Multifunctional Repair Enzymes Excise Thymine and Adenine Residues Damaged by Ionizing Radiation from DNA

  • L. H. Breimer
Part of the NATO ASI Series book series (NSSA, volume 124)


Aerobic metabolism is associated with the chance occurrence of reactive forms of oxygen, which may damage DNA (1–3). Analogous lesions are formed by ionizing radiation (4–6). It has been suggested that many dietary mutagens and carcinogens act through the production of oxygen radicals (7), and the deleterious free radical reactions involving oxygen have also been implicated in the genesis of spontaneous cancer in man (8) as well as in the aging process (9). It has been reported recently (10) that rats, which have a higher basal metabolic rate and shorter life span than humans, excrete in their urine 15 times more thymine glycol (an oxidation product of thymine) per unit body mass compared to humans, though what proportion of this that is derived from tRNA is not clear. Radiation-induced base damage in DNA is known to make an important contribution to the lethal and mutagenic effects observed in vivo (11, 12). Consequently, repair enzymes which act on DNA damaged by ionizing radiation and oxidizing agents are important in the preservation of the genome and prevention of mutagenesis and carcinogenesis.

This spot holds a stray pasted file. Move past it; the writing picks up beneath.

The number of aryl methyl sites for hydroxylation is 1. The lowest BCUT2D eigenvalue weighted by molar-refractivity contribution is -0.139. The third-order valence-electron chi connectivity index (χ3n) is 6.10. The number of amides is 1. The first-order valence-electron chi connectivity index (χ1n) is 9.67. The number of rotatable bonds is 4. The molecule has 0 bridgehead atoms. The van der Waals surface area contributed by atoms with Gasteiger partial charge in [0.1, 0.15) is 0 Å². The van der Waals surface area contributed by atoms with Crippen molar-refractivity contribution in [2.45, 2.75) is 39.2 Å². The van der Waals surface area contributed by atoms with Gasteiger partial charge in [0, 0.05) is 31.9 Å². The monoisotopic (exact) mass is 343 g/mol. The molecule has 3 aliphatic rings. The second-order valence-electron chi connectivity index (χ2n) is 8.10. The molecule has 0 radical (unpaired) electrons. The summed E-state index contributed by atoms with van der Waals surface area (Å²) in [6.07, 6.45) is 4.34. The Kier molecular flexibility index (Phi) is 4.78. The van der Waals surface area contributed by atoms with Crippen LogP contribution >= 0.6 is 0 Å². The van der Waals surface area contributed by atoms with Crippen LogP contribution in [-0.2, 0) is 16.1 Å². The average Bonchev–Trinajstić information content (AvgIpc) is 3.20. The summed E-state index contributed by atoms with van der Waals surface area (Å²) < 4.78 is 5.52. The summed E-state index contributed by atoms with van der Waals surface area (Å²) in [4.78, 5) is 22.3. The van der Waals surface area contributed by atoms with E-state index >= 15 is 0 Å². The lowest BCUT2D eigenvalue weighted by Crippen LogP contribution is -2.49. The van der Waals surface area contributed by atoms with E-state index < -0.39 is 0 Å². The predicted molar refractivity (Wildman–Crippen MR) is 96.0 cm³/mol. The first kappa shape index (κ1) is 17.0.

Potassium Permanganate Ataxia Telangiectasia Crude Cell Extract Adenine Residue Basal Cell Nevus Syndrome 
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Copyright information

© Springer Science+Business Media New York 1986

Authors and Affiliations

  • L. H. Breimer
    • 1
  1. 1.Imperial Cancer Research FundMill Hill LaboratoriesLondonEngland

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